A few months after 9-11, when television networks such as Nickelodeon began showing something besides footage of the disaster in NYC, a few worriers began complaining that it was the beginning of the end and that we were all on the verge of returning to normalcy: "Now people will simply remove the ratty plastic American flags sailing from atop their vehicles rather than replacing them! Now people will stop walking around counting their blessings and start watching out for speeding drivers who are no longer being mindful of their fellow Pedestrian-Americans!"
Honestly, some of that has happened. I don't see as many patriotically adorned cars anymore (although the ones still out there are doozies). And though there is still a lot of patriotically themed merchandise available in the world, you can now walk in a store without being overwhelmed by the visual cacophony of red, white and blue. So, yeah, things have calmed down.
But things are also very different from the pre-9-11 days. Take the security downtown surrounding the major bank buildings. Every time we've gone for a stroll with the baby carriage, at least two security guards have taken a peek to ensure that a real baby is rolling around in there. The mother in me says they just can't help staring at such an adorable baby, but the rest of me points out that a baby carriage is one of the few innocent-looking contraptions you can roll around big buildings without looking too suspicious.
There've been big changes in attitude. It's possible that terrorists could use commercial planes against us again, but they're going to have to step it up a level because there are few Americans left who'll let a guy with a box cutter on a plane. We're anxious, alert and on the lookout for something strange, at least most of the time.
Recent events in the Middle East have shown America's new, harsh attitude. The economic backlash against the French is a case in point. After France's perceived betrayal of the US in Iraq, many Americans turned their ire into economic sanctions. Changing French fries to Freedom fries (or French bread to Liberty Loaf in my husband's case) was one thing. But Americans also began purchasing less French wine and cheese. Since wine and cheese are important French exports, and since Americans are the world's greatest consumers, the French economy has suffered some repercussions.
Of course, all the changes in attitude in the world can't defend us against a terrorist threat. The basic tenet of our way of life is freedom, and the only way to be truly safe from terrorism is by restricting freedom. It's the greatest paradox of our times: in order to keep our country worth saving we must not do everything possible to save it.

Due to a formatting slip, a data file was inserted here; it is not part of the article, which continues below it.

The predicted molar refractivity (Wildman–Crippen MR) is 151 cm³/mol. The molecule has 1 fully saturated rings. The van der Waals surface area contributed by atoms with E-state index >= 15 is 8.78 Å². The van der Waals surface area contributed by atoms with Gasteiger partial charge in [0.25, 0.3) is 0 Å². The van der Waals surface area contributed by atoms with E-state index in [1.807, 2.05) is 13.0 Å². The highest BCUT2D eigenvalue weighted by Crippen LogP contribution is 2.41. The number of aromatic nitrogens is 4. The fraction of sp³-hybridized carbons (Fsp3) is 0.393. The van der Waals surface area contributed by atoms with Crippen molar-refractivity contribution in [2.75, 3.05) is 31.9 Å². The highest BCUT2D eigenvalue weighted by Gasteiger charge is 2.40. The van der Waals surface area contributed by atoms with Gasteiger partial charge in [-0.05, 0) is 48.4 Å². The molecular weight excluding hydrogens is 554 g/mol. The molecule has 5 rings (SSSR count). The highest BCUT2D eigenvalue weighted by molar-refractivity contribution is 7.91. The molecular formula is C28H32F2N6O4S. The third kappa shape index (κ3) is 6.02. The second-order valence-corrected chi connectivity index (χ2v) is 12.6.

In fact, some of the measures we've already taken could potentially break down our system. Allowing invasion of privacy in order to catch possible terrorists already endangers each citizen's rights. Soon, a line will have to be drawn regarding what makes you a potential terrorist. Merely expressing anti-American sentiments? Merely expressing your desire to bomb American interests? Unfortunately (or fortunately as the case may be) for our legal system, there's a big difference between voicing your desire to kill somebody and actually killing him or her. Does the same apply to a terrorist act? And at what point do we restrict freedom of speech?
No one has answers right now, but when further terrorist acts are committed, you can bet that the questions will take on a new urgency. Most important is that we not allow fear to overcome our better judgment. It wasn't so long ago that Americans rounded up Japanese-American citizens and "relocated" them to camps right here in the good old US of A. So while we trash-talk the Nazis and their interment of the Jews during World War II, we really can't get too high and mighty.
Many of you look at where we are today, and you scoff at the idea that we might return to this brand of outdated thinking. But we're already halfway there. There is a good bit of anti-Muslim sentiment in this country already. Another terrorist attack is likely to tip it over into hatred. Already, there's a mood of distrust toward Middle Easterners from all countries, and a remarkable lack of concern for figuring out who deserves all the angst we have had bottled up since 9-11.
We need to figure out what it is we're trying to protect before we lose it completely.